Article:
If this were the case, she would not own the house (which fulfills the first half of the Rockefeller code), but she would manage the assets held by that corporation (which fulfills the second half of the code). It’s not her house, but she does have access to the funds.
I recently got into a discussion with my sister about the layers of security available for our assets and privacy. The net result of that discussion is: the measures, and the costs of those measures, have to be worthwhile when weighted against the sensitivity and value of what is being protected.
Makes sense. I would have a hard time making a strong case for someone to store $5 offshore, or encrypting messages pertaining to the next high school reunion. But, there is a very strong case to be made for people who own high ticket items such as real estate, cars, retirement and/or college funds, a collection of precious metals, etc.
Take Kelli Kaley, in the case discussed above: medical device sales brings in a rather comfortable income. Some can make well into the six-figure range. She had at least $500,000 in home equity to pull out of the house she lived in, for crying out loud! It’s not lavish when pitted up to the Warren Buffets and Mitt Romneys of the world, but it’s sizable and well worth protecting… especially when your life is hanging in the balance and that money is the difference between a great defense and a public defender.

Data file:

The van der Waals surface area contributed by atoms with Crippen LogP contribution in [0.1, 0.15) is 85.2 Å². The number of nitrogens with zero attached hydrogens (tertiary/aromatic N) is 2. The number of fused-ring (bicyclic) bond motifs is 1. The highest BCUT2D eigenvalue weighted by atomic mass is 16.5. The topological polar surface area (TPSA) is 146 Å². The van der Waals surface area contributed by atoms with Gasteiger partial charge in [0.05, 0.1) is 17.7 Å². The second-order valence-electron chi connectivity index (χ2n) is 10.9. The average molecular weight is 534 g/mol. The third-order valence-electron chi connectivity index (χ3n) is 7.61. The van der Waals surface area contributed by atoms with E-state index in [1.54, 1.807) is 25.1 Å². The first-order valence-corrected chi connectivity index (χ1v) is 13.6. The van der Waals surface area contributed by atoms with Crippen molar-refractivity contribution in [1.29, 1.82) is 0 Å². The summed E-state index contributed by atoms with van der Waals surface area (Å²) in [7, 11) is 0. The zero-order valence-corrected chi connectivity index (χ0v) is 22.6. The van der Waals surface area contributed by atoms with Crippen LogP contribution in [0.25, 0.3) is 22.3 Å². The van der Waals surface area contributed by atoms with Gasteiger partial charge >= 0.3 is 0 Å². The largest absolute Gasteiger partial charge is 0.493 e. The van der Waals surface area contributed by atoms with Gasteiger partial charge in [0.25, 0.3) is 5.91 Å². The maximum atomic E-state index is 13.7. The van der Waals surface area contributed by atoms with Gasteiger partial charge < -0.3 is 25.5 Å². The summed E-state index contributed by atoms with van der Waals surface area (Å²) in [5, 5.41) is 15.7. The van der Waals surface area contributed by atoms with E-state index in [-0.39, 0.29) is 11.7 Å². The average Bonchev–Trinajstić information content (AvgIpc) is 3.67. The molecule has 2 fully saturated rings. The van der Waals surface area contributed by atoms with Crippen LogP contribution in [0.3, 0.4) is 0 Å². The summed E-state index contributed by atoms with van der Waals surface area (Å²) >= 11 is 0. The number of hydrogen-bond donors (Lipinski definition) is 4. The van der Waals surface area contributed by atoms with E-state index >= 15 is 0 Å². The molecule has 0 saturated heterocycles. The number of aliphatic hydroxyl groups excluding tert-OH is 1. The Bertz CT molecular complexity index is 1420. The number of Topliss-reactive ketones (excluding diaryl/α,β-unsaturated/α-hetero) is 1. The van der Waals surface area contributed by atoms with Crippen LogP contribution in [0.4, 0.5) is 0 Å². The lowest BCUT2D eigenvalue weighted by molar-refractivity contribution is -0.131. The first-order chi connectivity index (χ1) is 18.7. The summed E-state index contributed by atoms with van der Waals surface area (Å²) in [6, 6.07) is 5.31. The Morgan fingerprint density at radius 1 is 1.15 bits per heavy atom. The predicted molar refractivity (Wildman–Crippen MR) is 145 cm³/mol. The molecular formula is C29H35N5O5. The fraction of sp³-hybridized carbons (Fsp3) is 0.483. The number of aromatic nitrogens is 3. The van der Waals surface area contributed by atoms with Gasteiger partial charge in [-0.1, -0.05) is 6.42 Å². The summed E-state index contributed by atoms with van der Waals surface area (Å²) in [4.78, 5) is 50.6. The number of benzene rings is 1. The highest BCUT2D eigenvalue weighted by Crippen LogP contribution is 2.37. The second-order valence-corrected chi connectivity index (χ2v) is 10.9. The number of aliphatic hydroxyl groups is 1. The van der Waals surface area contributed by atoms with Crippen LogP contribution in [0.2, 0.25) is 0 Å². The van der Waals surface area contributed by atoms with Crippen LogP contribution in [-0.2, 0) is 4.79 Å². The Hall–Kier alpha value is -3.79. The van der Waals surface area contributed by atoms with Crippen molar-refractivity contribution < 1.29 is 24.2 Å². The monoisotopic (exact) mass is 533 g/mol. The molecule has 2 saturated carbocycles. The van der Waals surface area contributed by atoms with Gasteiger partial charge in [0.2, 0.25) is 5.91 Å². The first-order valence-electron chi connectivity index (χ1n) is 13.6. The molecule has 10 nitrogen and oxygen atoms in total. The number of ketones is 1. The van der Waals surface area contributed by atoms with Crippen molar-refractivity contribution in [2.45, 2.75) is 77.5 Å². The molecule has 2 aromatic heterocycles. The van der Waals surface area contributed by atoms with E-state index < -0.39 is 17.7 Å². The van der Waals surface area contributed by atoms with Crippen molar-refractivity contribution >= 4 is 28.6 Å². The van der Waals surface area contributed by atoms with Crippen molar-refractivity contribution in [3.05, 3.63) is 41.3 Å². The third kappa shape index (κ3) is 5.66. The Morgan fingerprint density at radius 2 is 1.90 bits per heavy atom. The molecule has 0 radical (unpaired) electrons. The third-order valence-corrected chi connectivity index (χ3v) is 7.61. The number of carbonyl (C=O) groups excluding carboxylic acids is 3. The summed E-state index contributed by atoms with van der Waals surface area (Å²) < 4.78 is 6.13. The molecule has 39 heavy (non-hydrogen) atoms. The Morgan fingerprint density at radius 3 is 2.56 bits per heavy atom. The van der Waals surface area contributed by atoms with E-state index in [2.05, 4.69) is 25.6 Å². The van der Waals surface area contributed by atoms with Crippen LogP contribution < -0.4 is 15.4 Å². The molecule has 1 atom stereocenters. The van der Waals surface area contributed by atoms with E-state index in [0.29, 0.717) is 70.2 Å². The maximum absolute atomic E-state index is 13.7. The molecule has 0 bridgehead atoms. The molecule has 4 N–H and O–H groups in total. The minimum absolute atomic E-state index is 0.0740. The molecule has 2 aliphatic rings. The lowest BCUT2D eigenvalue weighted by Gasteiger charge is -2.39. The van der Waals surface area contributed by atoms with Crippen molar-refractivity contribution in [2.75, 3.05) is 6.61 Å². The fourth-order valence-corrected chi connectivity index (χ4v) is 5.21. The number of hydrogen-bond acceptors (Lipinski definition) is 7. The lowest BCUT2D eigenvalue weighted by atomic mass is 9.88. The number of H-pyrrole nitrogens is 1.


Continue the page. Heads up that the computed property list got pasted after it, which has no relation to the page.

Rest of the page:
Welcome to the new normal, friends. Is it unfair? No question. Is it really constitutional? No. Are you willing to hedge that people will vote this all away before your neck is on the chopping block?
“I’m not doing anything wrong.” Yeah, that’s what Kelli thought, too. I mean, how can you steal something that was given to you? Nevertheless, there she is, without the funds to get the best defense her money can buy.
Again, it’s not about whether you like it, it’s about reality. And this case is very real.
If the system is now in the habit of presuming guilt, then is it really that radical to advise individuals to expect and prepare for the worst? If you were to assess your net worth, would you be okay with a court freezing those assets or seizing them when you needed them most, such as for your own defense? Would you be okay with some litigious ambulance chaser manipulating the system to take your house and car?
If we think it’s worthwhile to lock a door at night, put our expensive jewelry in safes, insure our fine art and antiques, why on earth is it not worthwhile to protect yourself from a system that puts a target on what you own.
Own NOTHING and control everything. That’s the key to KEEPING your wealth.
If you are interested in scheduling a consultation to figure out how you can protect yourself from scenarios like this, CLICK HERE.